“Through suffering, our bodies continue to share in the death of Jesus so that the life of Jesus may also be seen in our bodies” (2 Corinthians 4:10, NLT).

“Praise be to the God and Father of our Lord Jesus Christ, the Father of compassion and the God of all comfort, who comforts us in all our troubles, so that we can comfort those in any trouble with the comfort we ourselves receive from God.” (2 Corinthians 1:3-4 NIV)

Paul himself sometimes lumps his personal, likely physical, sufferings, in with insults and persecutions, seeing them all as places to experience God’s life-giving strength being made perfect in his weakness.

“He said to me, ‘My grace is sufficient for you, for my power is made perfect in weakness.’ Therefore I will boast all the more gladly about my weaknesses, so that Christ’s power may rest on me. That is why, for Christ’s sake, I delight in weaknesses, in insults, in hardships, in persecutions, in difficulties. For when I am weak, then I am strong.” (2 Corinthians 12:9-10)

Everything we suffer was carried by Jesus on the cross, and since it is all part of his sufferings, we can share in his sufferings if we live our sufferings with him, letting them press us close to Christ and become part of the way he both transforms us (James 1:2-4) and uses us to encourage others as they see God’s sustaining presence and comfort in our lives (2 Corinthians 1:3-7).

As I bike the return route, the rain has stopped and the sun is peeking through the leaves that are at their most glorious in their dying, all shades of ripe tomato and sun-tinted goldenrod and the orange of a Thanksgiving pumpkin.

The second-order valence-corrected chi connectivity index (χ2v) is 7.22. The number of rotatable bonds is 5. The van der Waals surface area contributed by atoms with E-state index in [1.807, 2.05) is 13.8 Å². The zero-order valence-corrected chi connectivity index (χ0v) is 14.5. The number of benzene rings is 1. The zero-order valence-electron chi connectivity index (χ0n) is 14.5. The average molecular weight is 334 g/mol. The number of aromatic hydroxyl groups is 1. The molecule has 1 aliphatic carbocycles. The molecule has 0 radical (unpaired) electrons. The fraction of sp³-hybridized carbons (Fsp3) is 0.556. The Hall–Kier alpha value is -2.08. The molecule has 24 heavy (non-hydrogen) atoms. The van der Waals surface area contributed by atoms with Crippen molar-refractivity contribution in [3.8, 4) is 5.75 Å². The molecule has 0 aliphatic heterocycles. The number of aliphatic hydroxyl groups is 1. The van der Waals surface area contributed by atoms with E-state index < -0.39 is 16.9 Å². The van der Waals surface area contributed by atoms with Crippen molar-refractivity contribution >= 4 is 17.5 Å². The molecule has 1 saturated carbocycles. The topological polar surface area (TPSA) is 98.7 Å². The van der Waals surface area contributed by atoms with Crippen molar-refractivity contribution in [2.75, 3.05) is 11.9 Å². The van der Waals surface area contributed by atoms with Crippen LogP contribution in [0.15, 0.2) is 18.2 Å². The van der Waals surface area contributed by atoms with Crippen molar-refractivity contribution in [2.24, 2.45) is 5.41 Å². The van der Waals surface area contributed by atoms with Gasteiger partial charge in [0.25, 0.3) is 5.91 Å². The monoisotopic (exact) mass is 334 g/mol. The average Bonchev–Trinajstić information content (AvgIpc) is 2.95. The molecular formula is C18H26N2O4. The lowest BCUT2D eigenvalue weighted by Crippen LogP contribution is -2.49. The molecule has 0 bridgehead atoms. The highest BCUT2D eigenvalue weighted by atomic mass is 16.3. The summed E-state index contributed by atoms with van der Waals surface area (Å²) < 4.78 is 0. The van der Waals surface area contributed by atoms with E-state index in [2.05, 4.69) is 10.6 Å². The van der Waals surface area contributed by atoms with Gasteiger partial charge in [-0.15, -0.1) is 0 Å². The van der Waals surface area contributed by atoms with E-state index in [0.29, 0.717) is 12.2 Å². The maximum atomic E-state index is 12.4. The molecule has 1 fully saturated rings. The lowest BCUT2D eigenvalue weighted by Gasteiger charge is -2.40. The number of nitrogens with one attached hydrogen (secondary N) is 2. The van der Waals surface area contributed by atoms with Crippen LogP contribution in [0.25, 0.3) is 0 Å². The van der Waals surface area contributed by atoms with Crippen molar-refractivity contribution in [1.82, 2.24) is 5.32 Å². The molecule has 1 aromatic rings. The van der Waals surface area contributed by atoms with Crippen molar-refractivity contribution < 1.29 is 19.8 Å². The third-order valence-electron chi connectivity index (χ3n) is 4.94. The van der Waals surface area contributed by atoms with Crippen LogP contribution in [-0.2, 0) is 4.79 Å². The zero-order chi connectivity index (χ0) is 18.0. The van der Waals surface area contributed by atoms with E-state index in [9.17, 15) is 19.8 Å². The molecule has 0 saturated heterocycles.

The God of surprises

Since mid-November when my landlady told me she’d sold the condo in which I was living, I’ve been looking without success for a new place to live. A week ago I saw an apartment that seemed perfect. It was big enough but not too big. The old, tiny kitchen didn’t bother me, and I loved the living space that was separate from the bedroom. The suite was bright, the building was secure and the manager who showed me around treated me like a human being instead of the next head of cattle being herded through and inspected. And, best of all, if you drew a circle between the homes of four of my good friends, it put me right in the middle of the circle, only a few blocks away from each.
I submitted my application. None of my references was called. A follow-up email led eventually to a response that my application has been rejected. The listing remains posted. It has been hard not to feel like I was automatically rejected because my primary source of income is disability insurance. And hard not to think that if I’d still been practicing medicine, I’d likely have been a shoe-in. Except that I probably wouldn’t have been applying at all because I’d own a home rather than needing to rent one. I don’t blame the owners. I recognize in their desire for the most secure option the similar desire that lives in me.